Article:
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Do I really need an SPL meter?

Discussion in 'Archived Threads 2001-2004' started by Chris_House, May 10, 2002.

  1. Chris_House

    Chris_House Agent

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    I am getting my new digital receiver in a few days, and I have been reading that I should use an SPL meter to properly calibrate my speakers. Will calibrating my speakers with an SPL be a huge difference over calibrating with my ears? Is it one of those high tech, audiophile things? Or would a ten-year-old be able to tell the difference? My system is not high end, and I am not what you would call an audiophile. So would it still be worth it to buy the meter?
     
  2. Martin G

    Martin G Second Unit

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    When I first calibrated my system with a SPL meter I noticed a huge improvement in the imaging of my system as well as an improvement in the bass. The biggest difference was the fact that I had my sub calibrated about 15 db to high.

    You will be extremely hard pressed to find any tweak or upgrade that gives you more for your money.

    In short it's the best $40 you can spend on your home theater.
     
  3. Jeffrey Noel

    Jeffrey Noel Screenwriter

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    Exactly what Martin said. You have no idea how bad you need an SPL meter until you've finished calibrating your system with one. Huge difference!
     
  4. Steve_Ma

    Steve_Ma Second Unit

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    No, You don't really NEED an SPL meter. But then again I don't really NEED alot of the things I use on a regular basis. [​IMG]
    Jeffery and Martin are right. Spend the $40. It's a good tool to have and if you passion for the hobby grows, you'll be glad you got it.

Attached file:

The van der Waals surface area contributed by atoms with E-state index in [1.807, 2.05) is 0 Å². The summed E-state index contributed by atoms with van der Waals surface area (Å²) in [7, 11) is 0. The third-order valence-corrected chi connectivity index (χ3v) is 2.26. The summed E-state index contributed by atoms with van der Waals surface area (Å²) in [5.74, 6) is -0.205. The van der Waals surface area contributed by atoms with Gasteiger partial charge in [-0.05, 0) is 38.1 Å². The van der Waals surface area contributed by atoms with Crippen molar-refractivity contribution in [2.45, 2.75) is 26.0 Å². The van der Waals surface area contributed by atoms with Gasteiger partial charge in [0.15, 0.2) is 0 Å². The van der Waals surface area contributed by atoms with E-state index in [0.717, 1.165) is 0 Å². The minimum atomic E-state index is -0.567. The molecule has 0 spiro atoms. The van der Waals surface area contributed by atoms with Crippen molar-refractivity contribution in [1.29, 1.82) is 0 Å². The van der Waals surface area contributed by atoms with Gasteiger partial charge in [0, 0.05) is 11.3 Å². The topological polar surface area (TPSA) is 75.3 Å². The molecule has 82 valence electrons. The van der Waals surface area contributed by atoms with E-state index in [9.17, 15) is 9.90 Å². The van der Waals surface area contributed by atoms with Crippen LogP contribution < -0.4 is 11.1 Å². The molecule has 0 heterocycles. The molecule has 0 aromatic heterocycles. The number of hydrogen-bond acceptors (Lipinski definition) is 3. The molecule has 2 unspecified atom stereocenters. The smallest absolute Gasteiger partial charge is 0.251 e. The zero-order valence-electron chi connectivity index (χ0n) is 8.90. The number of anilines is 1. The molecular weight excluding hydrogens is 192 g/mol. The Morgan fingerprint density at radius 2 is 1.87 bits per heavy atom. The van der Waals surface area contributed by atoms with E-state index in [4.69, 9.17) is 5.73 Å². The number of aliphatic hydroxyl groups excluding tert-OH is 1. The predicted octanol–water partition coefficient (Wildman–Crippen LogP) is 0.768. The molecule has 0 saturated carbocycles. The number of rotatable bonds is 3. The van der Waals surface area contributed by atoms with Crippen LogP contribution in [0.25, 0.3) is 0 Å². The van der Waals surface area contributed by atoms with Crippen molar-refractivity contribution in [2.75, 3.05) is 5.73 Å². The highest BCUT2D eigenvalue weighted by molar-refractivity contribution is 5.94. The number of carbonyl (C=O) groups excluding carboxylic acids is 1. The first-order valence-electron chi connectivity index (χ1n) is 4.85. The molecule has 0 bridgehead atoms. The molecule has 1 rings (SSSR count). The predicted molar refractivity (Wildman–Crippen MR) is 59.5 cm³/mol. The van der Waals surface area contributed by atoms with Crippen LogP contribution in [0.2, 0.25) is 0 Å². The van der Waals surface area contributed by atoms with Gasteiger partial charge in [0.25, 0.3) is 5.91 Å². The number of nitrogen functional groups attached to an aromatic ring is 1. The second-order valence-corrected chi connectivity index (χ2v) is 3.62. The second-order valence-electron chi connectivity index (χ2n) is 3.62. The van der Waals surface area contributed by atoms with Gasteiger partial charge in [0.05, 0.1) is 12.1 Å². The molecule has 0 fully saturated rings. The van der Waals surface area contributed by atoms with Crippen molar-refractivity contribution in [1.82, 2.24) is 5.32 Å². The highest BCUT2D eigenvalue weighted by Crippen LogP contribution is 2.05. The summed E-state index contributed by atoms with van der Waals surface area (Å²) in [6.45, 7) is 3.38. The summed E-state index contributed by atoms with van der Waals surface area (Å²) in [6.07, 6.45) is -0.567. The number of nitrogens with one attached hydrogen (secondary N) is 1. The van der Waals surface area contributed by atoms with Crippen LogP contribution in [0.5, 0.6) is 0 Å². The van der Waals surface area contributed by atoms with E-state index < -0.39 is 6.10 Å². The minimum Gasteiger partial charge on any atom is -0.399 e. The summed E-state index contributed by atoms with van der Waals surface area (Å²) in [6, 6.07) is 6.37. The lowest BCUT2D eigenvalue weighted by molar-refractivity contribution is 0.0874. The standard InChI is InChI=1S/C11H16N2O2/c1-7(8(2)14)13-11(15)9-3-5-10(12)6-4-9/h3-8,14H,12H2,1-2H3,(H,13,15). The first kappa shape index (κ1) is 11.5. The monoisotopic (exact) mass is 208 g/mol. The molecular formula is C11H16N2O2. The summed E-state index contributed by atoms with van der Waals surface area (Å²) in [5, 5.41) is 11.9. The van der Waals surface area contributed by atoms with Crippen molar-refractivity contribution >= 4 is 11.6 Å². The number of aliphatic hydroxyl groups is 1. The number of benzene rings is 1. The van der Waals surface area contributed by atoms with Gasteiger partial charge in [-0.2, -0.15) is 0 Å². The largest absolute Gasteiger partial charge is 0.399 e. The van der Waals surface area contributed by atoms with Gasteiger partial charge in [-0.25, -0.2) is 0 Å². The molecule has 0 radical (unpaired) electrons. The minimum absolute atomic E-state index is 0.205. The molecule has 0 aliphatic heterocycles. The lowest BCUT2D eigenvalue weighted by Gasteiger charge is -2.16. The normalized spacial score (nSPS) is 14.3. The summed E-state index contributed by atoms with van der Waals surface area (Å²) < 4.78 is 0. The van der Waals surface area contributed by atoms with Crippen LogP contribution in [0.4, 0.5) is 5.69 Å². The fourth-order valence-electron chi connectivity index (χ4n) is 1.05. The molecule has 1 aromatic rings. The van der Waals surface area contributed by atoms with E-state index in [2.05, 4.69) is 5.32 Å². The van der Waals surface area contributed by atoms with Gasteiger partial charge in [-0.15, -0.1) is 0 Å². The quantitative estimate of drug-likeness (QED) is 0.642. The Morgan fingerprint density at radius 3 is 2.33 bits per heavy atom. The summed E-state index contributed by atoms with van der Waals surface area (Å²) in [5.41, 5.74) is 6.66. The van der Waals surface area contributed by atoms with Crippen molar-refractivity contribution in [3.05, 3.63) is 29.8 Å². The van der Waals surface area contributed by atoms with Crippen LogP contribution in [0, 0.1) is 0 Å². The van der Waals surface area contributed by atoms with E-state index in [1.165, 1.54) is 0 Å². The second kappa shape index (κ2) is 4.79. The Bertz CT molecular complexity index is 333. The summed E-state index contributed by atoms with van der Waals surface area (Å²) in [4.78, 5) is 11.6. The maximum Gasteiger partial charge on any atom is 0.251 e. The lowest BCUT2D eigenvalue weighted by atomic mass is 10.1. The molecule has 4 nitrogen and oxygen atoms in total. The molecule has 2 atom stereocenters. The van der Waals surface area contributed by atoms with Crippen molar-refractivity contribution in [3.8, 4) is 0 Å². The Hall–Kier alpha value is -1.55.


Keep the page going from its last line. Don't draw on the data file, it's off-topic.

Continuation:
--Steve
     
  5. Jeffrey Forner

    Jeffrey Forner Screenwriter

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  6. Tom Beski

    Tom Beski Agent

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    Chris,

    About two months ago I asked your same question to the Forum, and got the same answers that you have. I was still in doubt....so I calibrated my system by ear, and then went out and bought the Rat Shack SPL meter (nice surprise - it was actually on sale that week for $29.99)

    My thinking was that if the SPL meter gave me the same settings as my ears just did, I would return it the very next day. Needless to say, my ears were way off....and the SPL is now a permanent part of my HT. It really does make a big difference....especially with the Sub's test tones.

    Tom
     
  7. Bob McElfresh

    Bob McElfresh Producer

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    Chris: Since HT is a Hobby, why dont you do your own investigation.

    Setup your system by ear and live with it for a month or so to get used to the sound & features.

    Then, go get a SPL meter and calibrate. Pop in a favorite DVD and listen for yourself.

    Note: you DONT need a SPL meter if: